This is not a political statement nor a call for any kind of immigration policy. It's simply my observations that the great mosaic here, so impressive when seen from afar, it also fascinating when each separate tile is examined.


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The human condition: Social Cues

A lot of people simply miss social cues. They are not bad people, or scheming people, and are often highly intelligent people. We often, unfortunately, call them "clueless."

At an egregious level, they step off the down escalator and stop, looking around to get their bearings, while people crash behind them. They leave the theater and stop in the doorways to discuss the play or find their car keys. They talk on the train or plane on their phones discussing details no one wants to hear at a volume no one can stand.

They forget where they are and use locker room vulgarity in social settings.

Very few of these people are malicious, but they nevertheless cause problems we often can't escape.

Sometimes when I've spoken pro bono, the hosts give me some giant gift to take back with me and, while the thought is appreciated, the means to get it on the plane is not. Providing a bottle of wine is a very nice gesture, but can't be placed in carry-on. In fact, meeting me anywhere, and giving me a book a brochure, a memento of any kind, just forces me to carry them around.

Send me the book, ship the wine, or consider the fact that a simple "thank you" is more than sufficient.

I've seen people get up in meetings to try to adjust the thermostat, and failing that, call on the house phone or ask the facilitator to stop and take care of the temperature�even though no one else is unhappy about it. There are people who get up late and then order breakfast which they eat at the table in the meeting, while others are trying to get business done.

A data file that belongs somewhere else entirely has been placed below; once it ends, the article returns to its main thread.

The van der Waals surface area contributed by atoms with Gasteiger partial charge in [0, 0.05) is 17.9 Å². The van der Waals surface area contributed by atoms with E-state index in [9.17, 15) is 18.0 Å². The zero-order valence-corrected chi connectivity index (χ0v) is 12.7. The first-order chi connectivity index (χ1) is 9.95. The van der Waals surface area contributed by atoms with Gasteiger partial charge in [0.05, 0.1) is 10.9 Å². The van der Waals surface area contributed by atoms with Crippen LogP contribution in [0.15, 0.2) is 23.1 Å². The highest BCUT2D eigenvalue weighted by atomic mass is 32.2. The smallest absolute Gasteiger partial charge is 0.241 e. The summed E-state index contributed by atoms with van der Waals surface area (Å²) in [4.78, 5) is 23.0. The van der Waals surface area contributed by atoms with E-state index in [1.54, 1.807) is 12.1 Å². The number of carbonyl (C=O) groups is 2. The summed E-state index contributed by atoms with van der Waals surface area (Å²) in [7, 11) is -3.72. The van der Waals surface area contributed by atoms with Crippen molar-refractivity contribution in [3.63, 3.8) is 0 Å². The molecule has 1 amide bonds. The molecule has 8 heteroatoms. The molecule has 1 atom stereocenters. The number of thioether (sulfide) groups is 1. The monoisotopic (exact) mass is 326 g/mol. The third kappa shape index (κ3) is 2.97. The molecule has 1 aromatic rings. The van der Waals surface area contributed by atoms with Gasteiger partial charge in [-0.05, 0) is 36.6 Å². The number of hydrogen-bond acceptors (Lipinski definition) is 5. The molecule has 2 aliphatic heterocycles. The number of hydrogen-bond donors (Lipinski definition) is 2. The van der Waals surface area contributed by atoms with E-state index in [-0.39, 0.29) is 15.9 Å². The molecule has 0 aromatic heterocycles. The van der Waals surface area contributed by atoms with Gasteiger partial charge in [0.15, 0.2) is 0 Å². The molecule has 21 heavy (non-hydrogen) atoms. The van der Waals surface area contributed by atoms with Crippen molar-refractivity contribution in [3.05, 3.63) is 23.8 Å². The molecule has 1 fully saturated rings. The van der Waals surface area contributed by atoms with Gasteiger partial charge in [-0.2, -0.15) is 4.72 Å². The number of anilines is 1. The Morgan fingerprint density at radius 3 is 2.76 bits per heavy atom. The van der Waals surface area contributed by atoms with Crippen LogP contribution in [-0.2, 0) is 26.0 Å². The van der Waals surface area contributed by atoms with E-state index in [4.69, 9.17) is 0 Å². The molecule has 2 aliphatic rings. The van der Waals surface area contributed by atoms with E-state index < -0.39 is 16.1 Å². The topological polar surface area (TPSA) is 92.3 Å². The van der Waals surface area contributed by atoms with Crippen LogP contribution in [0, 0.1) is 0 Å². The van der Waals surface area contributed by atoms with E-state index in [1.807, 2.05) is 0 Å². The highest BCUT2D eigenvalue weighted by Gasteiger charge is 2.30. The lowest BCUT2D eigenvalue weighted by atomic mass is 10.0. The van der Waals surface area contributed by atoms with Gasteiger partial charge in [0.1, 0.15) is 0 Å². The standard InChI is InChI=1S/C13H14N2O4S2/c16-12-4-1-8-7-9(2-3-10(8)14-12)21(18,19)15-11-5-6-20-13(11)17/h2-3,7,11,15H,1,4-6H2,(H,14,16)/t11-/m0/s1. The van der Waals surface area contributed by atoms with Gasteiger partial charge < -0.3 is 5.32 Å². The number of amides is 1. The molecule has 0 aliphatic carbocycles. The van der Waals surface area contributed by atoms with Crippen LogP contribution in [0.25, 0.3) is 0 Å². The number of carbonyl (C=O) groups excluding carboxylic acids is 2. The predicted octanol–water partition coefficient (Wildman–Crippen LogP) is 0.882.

I'd like to think that none of these are evil acts, not even passive/aggressive (like the moron at my birthday party who asked me to change the music because he didn't like it!), but they are disruptive because people miss social cues. Are you alone, or do others share your discomfort? Are your actions causing discomfort to others? Are you seeking personal needs not shared by anyone else? Are you shouting into your phone while you stand still in front of a moving escalator?

I'll stop here, because some people make their point and then keep writing for far too long.



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Our Siberian Husky, years ago, (not among the intellectuals of the dog world) had looked under the weather and morose, so I took him to the vet. He sat there, awaiting our turn, pretty out of it. Suddenly, he stood up, peed gallons of liquid all over (people were jumping on benches with their animals) and then shook himself violently, and looked like his old self. At that point the vet emerged, said, "Don't worry about the mess, we'll clean it," and ushered into an exam room.

After ten minutes with a very energetic dog, the vet said, "This dog is perfectly healthy, he just had to pee. That will be $75," The dog refused to look at me on the ride home.